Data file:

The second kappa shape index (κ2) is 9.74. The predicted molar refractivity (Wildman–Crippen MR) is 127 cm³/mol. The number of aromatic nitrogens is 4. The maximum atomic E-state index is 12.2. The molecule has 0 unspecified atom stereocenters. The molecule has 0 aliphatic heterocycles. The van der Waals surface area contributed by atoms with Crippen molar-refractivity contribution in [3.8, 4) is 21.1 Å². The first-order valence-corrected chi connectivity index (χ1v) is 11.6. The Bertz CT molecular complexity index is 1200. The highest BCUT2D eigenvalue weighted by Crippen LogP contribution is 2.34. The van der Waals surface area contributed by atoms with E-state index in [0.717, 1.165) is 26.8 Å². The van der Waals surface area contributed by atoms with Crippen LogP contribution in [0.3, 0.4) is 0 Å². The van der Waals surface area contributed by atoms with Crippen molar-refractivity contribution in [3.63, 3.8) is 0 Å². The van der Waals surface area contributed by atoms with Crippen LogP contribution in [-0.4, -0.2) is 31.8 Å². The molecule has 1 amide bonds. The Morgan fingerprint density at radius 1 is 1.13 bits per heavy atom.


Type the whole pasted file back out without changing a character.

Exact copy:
The second kappa shape index (κ2) is 9.74. The predicted molar refractivity (Wildman–Crippen MR) is 127 cm³/mol. The number of aromatic nitrogens is 4. The maximum atomic E-state index is 12.2. The molecule has 0 unspecified atom stereocenters. The molecule has 0 aliphatic heterocycles. The van der Waals surface area contributed by atoms with Crippen molar-refractivity contribution in [3.8, 4) is 21.1 Å². The first-order valence-corrected chi connectivity index (χ1v) is 11.6. The Bertz CT molecular complexity index is 1200. The highest BCUT2D eigenvalue weighted by Crippen LogP contribution is 2.34. The van der Waals surface area contributed by atoms with E-state index in [0.717, 1.165) is 26.8 Å². The van der Waals surface area contributed by atoms with Crippen LogP contribution in [0.3, 0.4) is 0 Å². The van der Waals surface area contributed by atoms with Crippen molar-refractivity contribution in [3.63, 3.8) is 0 Å². The van der Waals surface area contributed by atoms with Crippen LogP contribution in [-0.4, -0.2) is 31.8 Å². The molecule has 1 amide bonds. The Morgan fingerprint density at radius 1 is 1.13 bits per heavy atom.